The level of psychological safety we feel in a given situation influences which parts of our brains get activated. When our brains have determined that the environment is socially safe, we are able to use abstract thinking, language, memories, creativity, and empathy freely and in new ways. The opposite is true when the brain registers low social safety–we go into threat response mode which means fight, flight, or freeze.
Try solving a problem when one third of the team wants to get out of the room, one third has shut down their brains so they can’t even process what they are hearing, and one third is busy finding fault and being aggressive. You’ve probably seen it before–not exactly the best environment for productive collaboration, right?
Psychological safety is considered to be one of the most important enabling factors of high performance in teams, and the way you grow teams directly affects it. That makes having an explicit organizational growth strategy all the more important. So what are four ways you can grow teams? Let’s take a look, and we start with a strategy I call “Recruitment Whac-A-Mole” which is the most common organizational growth strategy companies have.
You probably remember the arcade game Whac-A-Mole in which you use a mallet to “whack” plastic “moles” as they popped up, earning a point for each successful strike. Recruitment Whac-A-mole refers to the process of opening up positions in different teams and focusing intensely on filling those positions as they “pop up”. You’re probably quite familiar with it already as it’s the most common way to grow teams.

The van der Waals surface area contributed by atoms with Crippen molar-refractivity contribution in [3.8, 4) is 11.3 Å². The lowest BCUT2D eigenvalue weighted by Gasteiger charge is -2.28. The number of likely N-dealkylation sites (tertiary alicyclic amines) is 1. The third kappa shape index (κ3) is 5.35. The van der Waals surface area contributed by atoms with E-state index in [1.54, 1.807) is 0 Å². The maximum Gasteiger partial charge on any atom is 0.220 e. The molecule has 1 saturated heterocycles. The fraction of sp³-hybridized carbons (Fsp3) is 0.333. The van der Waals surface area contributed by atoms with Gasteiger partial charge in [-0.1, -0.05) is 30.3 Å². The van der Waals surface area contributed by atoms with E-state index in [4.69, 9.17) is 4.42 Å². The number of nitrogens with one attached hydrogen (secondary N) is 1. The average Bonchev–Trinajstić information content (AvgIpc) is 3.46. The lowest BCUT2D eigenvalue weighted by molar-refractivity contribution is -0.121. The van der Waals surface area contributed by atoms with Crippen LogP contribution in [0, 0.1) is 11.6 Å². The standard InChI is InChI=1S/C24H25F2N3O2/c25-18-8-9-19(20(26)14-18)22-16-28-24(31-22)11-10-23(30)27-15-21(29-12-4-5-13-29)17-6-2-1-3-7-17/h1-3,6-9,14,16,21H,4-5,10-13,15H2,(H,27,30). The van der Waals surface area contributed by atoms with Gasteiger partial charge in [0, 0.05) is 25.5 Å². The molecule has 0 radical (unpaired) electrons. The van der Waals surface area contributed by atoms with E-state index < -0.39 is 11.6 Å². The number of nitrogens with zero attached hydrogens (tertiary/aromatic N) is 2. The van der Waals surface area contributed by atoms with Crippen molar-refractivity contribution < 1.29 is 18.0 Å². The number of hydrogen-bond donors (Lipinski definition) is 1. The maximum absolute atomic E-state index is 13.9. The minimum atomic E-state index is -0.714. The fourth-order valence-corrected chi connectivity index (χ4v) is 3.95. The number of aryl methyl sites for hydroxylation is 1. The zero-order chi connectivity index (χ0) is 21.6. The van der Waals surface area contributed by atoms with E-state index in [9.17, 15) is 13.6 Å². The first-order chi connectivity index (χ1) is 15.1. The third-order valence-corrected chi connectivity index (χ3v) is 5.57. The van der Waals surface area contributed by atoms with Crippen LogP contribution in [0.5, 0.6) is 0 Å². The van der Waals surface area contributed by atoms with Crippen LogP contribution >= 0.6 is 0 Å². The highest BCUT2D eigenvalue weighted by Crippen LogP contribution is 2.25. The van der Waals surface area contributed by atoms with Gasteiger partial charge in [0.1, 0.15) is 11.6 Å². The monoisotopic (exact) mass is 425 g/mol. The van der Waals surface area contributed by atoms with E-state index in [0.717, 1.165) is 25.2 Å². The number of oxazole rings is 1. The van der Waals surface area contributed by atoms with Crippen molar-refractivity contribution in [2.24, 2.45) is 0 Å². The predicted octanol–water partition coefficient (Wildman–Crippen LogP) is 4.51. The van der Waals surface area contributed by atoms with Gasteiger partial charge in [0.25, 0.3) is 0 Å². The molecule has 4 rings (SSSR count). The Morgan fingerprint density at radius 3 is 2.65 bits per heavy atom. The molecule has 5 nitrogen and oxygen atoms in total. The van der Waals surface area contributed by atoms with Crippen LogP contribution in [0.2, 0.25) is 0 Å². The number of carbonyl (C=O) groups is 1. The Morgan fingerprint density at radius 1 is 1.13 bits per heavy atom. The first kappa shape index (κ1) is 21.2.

And that’s no surprise. It’s very straightforward after all. Here’s a recruitment need that’s popped up in a team, here’s an available person that meets their requirements and that the team approves. Boom, done.
During times of high growth, open positions pop up seemingly everywhere and in every team. That leads to a whole lot of mole whac-ing. As you may have guessed, Whac-A-Mole as an organizational growth strategy comes with the most significant drawbacks both short and long term. So why do companies default to this method of team growth?